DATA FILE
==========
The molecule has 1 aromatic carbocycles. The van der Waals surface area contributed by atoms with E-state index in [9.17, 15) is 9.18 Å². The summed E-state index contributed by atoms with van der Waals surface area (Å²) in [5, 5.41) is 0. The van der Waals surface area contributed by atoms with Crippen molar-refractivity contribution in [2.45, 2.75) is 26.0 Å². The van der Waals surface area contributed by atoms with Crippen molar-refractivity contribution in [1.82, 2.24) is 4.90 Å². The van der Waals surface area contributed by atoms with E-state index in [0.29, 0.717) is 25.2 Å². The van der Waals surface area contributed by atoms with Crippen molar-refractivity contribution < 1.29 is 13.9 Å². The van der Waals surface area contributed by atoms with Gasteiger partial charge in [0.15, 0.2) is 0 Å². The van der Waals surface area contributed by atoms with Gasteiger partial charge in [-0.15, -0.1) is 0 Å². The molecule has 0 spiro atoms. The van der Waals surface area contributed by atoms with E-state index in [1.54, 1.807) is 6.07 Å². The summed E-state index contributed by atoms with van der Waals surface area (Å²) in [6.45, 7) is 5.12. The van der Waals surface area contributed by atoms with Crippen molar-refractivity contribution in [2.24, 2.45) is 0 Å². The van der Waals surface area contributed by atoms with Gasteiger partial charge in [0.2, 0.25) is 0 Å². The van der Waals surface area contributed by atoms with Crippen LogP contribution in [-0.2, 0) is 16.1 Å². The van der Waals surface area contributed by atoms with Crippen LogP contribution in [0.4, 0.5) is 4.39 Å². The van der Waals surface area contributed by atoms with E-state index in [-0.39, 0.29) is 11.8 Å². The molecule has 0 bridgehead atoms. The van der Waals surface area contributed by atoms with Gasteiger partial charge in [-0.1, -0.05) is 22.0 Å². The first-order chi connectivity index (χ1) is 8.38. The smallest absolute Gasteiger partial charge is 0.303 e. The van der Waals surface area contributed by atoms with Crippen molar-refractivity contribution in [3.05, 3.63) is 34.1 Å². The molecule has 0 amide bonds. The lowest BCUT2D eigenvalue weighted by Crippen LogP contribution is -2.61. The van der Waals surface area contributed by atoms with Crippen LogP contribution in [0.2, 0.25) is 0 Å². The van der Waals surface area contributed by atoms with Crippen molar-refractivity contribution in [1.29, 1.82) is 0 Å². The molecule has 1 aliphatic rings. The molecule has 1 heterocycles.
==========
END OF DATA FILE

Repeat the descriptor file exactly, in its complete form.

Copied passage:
The molecule has 1 aromatic carbocycles. The van der Waals surface area contributed by atoms with E-state index in [9.17, 15) is 9.18 Å². The summed E-state index contributed by atoms with van der Waals surface area (Å²) in [5, 5.41) is 0. The van der Waals surface area contributed by atoms with Crippen molar-refractivity contribution in [2.45, 2.75) is 26.0 Å². The van der Waals surface area contributed by atoms with Crippen molar-refractivity contribution in [1.82, 2.24) is 4.90 Å². The van der Waals surface area contributed by atoms with E-state index in [0.29, 0.717) is 25.2 Å². The van der Waals surface area contributed by atoms with Crippen molar-refractivity contribution < 1.29 is 13.9 Å². The van der Waals surface area contributed by atoms with Gasteiger partial charge in [0.15, 0.2) is 0 Å². The van der Waals surface area contributed by atoms with Gasteiger partial charge in [-0.15, -0.1) is 0 Å². The molecule has 0 spiro atoms. The van der Waals surface area contributed by atoms with E-state index in [1.54, 1.807) is 6.07 Å². The summed E-state index contributed by atoms with van der Waals surface area (Å²) in [6.45, 7) is 5.12. The van der Waals surface area contributed by atoms with Crippen molar-refractivity contribution in [2.24, 2.45) is 0 Å². The van der Waals surface area contributed by atoms with Gasteiger partial charge in [0.2, 0.25) is 0 Å². The van der Waals surface area contributed by atoms with Crippen LogP contribution in [-0.2, 0) is 16.1 Å². The van der Waals surface area contributed by atoms with Crippen LogP contribution in [0.4, 0.5) is 4.39 Å². The van der Waals surface area contributed by atoms with E-state index in [-0.39, 0.29) is 11.8 Å². The molecule has 0 bridgehead atoms. The van der Waals surface area contributed by atoms with Gasteiger partial charge in [-0.1, -0.05) is 22.0 Å². The first-order chi connectivity index (χ1) is 8.38. The smallest absolute Gasteiger partial charge is 0.303 e. The van der Waals surface area contributed by atoms with Crippen molar-refractivity contribution in [3.05, 3.63) is 34.1 Å². The molecule has 0 amide bonds. The lowest BCUT2D eigenvalue weighted by Crippen LogP contribution is -2.61. The van der Waals surface area contributed by atoms with Crippen LogP contribution in [0.2, 0.25) is 0 Å². The van der Waals surface area contributed by atoms with Crippen molar-refractivity contribution in [1.29, 1.82) is 0 Å². The molecule has 1 aliphatic rings. The molecule has 1 heterocycles.